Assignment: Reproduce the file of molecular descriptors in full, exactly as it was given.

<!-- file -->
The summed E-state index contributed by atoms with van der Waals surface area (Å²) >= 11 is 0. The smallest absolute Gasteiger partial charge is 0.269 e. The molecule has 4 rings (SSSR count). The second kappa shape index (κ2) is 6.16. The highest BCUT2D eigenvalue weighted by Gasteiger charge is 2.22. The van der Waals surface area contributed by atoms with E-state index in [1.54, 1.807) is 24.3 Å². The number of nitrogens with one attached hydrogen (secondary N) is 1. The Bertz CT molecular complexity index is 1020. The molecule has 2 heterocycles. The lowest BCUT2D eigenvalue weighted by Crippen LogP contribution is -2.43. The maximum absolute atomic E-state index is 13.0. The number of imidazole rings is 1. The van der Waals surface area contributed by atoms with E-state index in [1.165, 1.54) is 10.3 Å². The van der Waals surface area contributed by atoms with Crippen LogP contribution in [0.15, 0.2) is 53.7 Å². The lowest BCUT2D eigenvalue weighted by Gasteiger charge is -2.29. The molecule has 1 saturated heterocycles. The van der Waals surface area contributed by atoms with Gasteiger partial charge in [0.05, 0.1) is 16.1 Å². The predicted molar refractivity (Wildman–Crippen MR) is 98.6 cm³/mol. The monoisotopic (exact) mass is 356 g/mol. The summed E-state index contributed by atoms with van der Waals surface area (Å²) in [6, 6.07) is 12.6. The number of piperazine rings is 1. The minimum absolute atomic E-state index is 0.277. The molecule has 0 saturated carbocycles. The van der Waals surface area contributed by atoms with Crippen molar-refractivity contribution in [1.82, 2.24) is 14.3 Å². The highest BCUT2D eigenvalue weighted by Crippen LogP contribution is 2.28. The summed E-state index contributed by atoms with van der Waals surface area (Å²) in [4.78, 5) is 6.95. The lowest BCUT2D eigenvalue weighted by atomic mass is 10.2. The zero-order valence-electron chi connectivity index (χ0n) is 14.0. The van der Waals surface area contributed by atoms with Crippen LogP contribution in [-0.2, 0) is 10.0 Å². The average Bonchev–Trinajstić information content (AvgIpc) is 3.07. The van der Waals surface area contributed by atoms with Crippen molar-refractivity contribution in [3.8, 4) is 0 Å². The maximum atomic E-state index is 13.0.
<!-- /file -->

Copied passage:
The summed E-state index contributed by atoms with van der Waals surface area (Å²) >= 11 is 0. The smallest absolute Gasteiger partial charge is 0.269 e. The molecule has 4 rings (SSSR count). The second kappa shape index (κ2) is 6.16. The highest BCUT2D eigenvalue weighted by Gasteiger charge is 2.22. The van der Waals surface area contributed by atoms with E-state index in [1.54, 1.807) is 24.3 Å². The number of nitrogens with one attached hydrogen (secondary N) is 1. The Bertz CT molecular complexity index is 1020. The molecule has 2 heterocycles. The lowest BCUT2D eigenvalue weighted by Crippen LogP contribution is -2.43. The maximum absolute atomic E-state index is 13.0. The number of imidazole rings is 1. The van der Waals surface area contributed by atoms with E-state index in [1.165, 1.54) is 10.3 Å². The van der Waals surface area contributed by atoms with Crippen LogP contribution in [0.15, 0.2) is 53.7 Å². The lowest BCUT2D eigenvalue weighted by Gasteiger charge is -2.29. The molecule has 1 saturated heterocycles. The van der Waals surface area contributed by atoms with Gasteiger partial charge in [0.05, 0.1) is 16.1 Å². The predicted molar refractivity (Wildman–Crippen MR) is 98.6 cm³/mol. The monoisotopic (exact) mass is 356 g/mol. The summed E-state index contributed by atoms with van der Waals surface area (Å²) in [6, 6.07) is 12.6. The number of piperazine rings is 1. The minimum absolute atomic E-state index is 0.277. The molecule has 0 saturated carbocycles. The van der Waals surface area contributed by atoms with Crippen molar-refractivity contribution in [1.82, 2.24) is 14.3 Å². The highest BCUT2D eigenvalue weighted by Crippen LogP contribution is 2.28. The summed E-state index contributed by atoms with van der Waals surface area (Å²) in [4.78, 5) is 6.95. The lowest BCUT2D eigenvalue weighted by atomic mass is 10.2. The zero-order valence-electron chi connectivity index (χ0n) is 14.0. The van der Waals surface area contributed by atoms with Crippen LogP contribution in [-0.2, 0) is 10.0 Å². The average Bonchev–Trinajstić information content (AvgIpc) is 3.07. The van der Waals surface area contributed by atoms with Crippen molar-refractivity contribution in [3.8, 4) is 0 Å². The maximum atomic E-state index is 13.0.